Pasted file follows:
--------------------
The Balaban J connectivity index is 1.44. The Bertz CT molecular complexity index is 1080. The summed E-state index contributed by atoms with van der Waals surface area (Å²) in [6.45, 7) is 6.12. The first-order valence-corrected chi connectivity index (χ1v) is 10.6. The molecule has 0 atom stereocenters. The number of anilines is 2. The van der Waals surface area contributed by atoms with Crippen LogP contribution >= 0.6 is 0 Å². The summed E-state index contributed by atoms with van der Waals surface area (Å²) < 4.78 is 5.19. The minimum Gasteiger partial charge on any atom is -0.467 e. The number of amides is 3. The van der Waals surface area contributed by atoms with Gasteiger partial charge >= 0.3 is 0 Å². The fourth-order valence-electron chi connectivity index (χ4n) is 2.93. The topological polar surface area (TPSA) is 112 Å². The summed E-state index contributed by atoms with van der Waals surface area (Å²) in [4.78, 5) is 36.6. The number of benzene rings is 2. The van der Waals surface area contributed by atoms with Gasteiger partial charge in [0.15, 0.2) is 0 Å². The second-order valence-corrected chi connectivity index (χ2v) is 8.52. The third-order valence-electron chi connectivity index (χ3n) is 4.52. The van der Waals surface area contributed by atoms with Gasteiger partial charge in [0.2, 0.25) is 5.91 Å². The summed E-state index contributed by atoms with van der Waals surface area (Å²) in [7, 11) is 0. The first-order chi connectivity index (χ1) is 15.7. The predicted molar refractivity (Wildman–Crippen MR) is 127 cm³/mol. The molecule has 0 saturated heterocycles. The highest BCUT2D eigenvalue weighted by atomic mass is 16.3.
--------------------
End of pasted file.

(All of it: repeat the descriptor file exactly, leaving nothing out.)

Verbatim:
The Balaban J connectivity index is 1.44. The Bertz CT molecular complexity index is 1080. The summed E-state index contributed by atoms with van der Waals surface area (Å²) in [6.45, 7) is 6.12. The first-order valence-corrected chi connectivity index (χ1v) is 10.6. The molecule has 0 atom stereocenters. The number of anilines is 2. The van der Waals surface area contributed by atoms with Crippen LogP contribution >= 0.6 is 0 Å². The summed E-state index contributed by atoms with van der Waals surface area (Å²) < 4.78 is 5.19. The minimum Gasteiger partial charge on any atom is -0.467 e. The number of amides is 3. The van der Waals surface area contributed by atoms with Gasteiger partial charge >= 0.3 is 0 Å². The fourth-order valence-electron chi connectivity index (χ4n) is 2.93. The topological polar surface area (TPSA) is 112 Å². The summed E-state index contributed by atoms with van der Waals surface area (Å²) in [4.78, 5) is 36.6. The number of benzene rings is 2. The van der Waals surface area contributed by atoms with Gasteiger partial charge in [0.15, 0.2) is 0 Å². The second-order valence-corrected chi connectivity index (χ2v) is 8.52. The third-order valence-electron chi connectivity index (χ3n) is 4.52. The van der Waals surface area contributed by atoms with Gasteiger partial charge in [0.2, 0.25) is 5.91 Å². The summed E-state index contributed by atoms with van der Waals surface area (Å²) in [7, 11) is 0. The first-order chi connectivity index (χ1) is 15.7. The predicted molar refractivity (Wildman–Crippen MR) is 127 cm³/mol. The molecule has 0 saturated heterocycles. The highest BCUT2D eigenvalue weighted by atomic mass is 16.3.